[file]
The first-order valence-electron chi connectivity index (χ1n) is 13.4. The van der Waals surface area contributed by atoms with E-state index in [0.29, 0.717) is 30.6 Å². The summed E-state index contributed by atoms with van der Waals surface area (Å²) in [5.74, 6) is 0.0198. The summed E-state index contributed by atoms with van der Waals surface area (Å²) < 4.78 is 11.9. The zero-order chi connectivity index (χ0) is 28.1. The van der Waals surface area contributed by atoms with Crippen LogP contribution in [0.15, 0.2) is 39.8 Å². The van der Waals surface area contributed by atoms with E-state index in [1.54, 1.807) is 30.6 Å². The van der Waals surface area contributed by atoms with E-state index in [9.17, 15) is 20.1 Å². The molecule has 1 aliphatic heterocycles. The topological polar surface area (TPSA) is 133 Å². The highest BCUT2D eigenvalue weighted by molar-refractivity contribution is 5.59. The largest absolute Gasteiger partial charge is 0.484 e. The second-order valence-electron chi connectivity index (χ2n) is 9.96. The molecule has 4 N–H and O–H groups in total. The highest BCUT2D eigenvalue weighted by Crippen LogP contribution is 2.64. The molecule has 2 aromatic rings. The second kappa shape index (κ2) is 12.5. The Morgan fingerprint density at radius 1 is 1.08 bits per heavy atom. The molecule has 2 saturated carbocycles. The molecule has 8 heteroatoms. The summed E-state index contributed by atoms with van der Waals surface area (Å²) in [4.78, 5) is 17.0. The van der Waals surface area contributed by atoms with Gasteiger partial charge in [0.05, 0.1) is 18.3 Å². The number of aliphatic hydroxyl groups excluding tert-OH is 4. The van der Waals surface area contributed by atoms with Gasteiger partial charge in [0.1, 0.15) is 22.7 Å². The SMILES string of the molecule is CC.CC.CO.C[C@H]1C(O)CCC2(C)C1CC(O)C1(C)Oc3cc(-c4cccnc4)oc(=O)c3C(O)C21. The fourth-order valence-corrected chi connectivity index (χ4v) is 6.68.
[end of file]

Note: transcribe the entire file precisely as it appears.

The first-order valence-electron chi connectivity index (χ1n) is 13.4. The van der Waals surface area contributed by atoms with E-state index in [0.29, 0.717) is 30.6 Å². The summed E-state index contributed by atoms with van der Waals surface area (Å²) in [5.74, 6) is 0.0198. The summed E-state index contributed by atoms with van der Waals surface area (Å²) < 4.78 is 11.9. The zero-order chi connectivity index (χ0) is 28.1. The van der Waals surface area contributed by atoms with Crippen LogP contribution in [0.15, 0.2) is 39.8 Å². The van der Waals surface area contributed by atoms with E-state index in [1.54, 1.807) is 30.6 Å². The van der Waals surface area contributed by atoms with E-state index in [9.17, 15) is 20.1 Å². The molecule has 1 aliphatic heterocycles. The topological polar surface area (TPSA) is 133 Å². The highest BCUT2D eigenvalue weighted by molar-refractivity contribution is 5.59. The largest absolute Gasteiger partial charge is 0.484 e. The second-order valence-electron chi connectivity index (χ2n) is 9.96. The molecule has 4 N–H and O–H groups in total. The highest BCUT2D eigenvalue weighted by Crippen LogP contribution is 2.64. The molecule has 2 aromatic rings. The second kappa shape index (κ2) is 12.5. The Morgan fingerprint density at radius 1 is 1.08 bits per heavy atom. The molecule has 2 saturated carbocycles. The molecule has 8 heteroatoms. The summed E-state index contributed by atoms with van der Waals surface area (Å²) in [4.78, 5) is 17.0. The van der Waals surface area contributed by atoms with Gasteiger partial charge in [0.05, 0.1) is 18.3 Å². The number of aliphatic hydroxyl groups excluding tert-OH is 4. The van der Waals surface area contributed by atoms with Gasteiger partial charge in [0.1, 0.15) is 22.7 Å². The SMILES string of the molecule is CC.CC.CO.C[C@H]1C(O)CCC2(C)C1CC(O)C1(C)Oc3cc(-c4cccnc4)oc(=O)c3C(O)C21. The fourth-order valence-corrected chi connectivity index (χ4v) is 6.68.